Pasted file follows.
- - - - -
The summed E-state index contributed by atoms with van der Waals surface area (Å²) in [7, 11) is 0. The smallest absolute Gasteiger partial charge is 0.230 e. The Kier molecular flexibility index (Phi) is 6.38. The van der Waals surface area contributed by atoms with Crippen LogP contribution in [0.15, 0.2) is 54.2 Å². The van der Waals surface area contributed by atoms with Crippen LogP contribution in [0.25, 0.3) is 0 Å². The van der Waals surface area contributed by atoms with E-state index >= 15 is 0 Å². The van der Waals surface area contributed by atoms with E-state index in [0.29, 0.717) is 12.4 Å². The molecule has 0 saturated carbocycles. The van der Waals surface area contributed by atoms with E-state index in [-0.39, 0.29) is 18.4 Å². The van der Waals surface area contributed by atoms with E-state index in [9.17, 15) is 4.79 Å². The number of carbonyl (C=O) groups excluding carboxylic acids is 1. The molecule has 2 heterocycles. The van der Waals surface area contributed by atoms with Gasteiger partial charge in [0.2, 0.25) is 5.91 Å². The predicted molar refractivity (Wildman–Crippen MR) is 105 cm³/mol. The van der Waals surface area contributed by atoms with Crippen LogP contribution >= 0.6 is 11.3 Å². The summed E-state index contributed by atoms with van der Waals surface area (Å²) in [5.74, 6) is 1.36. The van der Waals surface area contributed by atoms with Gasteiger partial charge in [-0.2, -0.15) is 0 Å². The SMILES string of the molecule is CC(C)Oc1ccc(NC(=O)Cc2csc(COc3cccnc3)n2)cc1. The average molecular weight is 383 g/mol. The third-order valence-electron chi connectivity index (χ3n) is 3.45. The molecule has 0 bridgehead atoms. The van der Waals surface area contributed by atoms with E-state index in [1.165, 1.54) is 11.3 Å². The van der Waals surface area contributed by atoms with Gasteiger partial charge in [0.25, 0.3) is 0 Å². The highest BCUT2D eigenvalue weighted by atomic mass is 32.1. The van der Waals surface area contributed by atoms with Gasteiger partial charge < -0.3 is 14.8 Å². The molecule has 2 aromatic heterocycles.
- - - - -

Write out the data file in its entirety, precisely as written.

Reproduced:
The summed E-state index contributed by atoms with van der Waals surface area (Å²) in [7, 11) is 0. The smallest absolute Gasteiger partial charge is 0.230 e. The Kier molecular flexibility index (Phi) is 6.38. The van der Waals surface area contributed by atoms with Crippen LogP contribution in [0.15, 0.2) is 54.2 Å². The van der Waals surface area contributed by atoms with Crippen LogP contribution in [0.25, 0.3) is 0 Å². The van der Waals surface area contributed by atoms with E-state index >= 15 is 0 Å². The van der Waals surface area contributed by atoms with E-state index in [0.29, 0.717) is 12.4 Å². The molecule has 0 saturated carbocycles. The van der Waals surface area contributed by atoms with E-state index in [-0.39, 0.29) is 18.4 Å². The van der Waals surface area contributed by atoms with E-state index in [9.17, 15) is 4.79 Å². The number of carbonyl (C=O) groups excluding carboxylic acids is 1. The molecule has 2 heterocycles. The van der Waals surface area contributed by atoms with Gasteiger partial charge in [0.2, 0.25) is 5.91 Å². The predicted molar refractivity (Wildman–Crippen MR) is 105 cm³/mol. The van der Waals surface area contributed by atoms with Crippen LogP contribution >= 0.6 is 11.3 Å². The summed E-state index contributed by atoms with van der Waals surface area (Å²) in [5.74, 6) is 1.36. The van der Waals surface area contributed by atoms with Gasteiger partial charge in [-0.2, -0.15) is 0 Å². The SMILES string of the molecule is CC(C)Oc1ccc(NC(=O)Cc2csc(COc3cccnc3)n2)cc1. The average molecular weight is 383 g/mol. The third-order valence-electron chi connectivity index (χ3n) is 3.45. The molecule has 0 bridgehead atoms. The van der Waals surface area contributed by atoms with E-state index in [1.165, 1.54) is 11.3 Å². The van der Waals surface area contributed by atoms with Gasteiger partial charge in [0.25, 0.3) is 0 Å². The highest BCUT2D eigenvalue weighted by atomic mass is 32.1. The van der Waals surface area contributed by atoms with Gasteiger partial charge < -0.3 is 14.8 Å². The molecule has 2 aromatic heterocycles.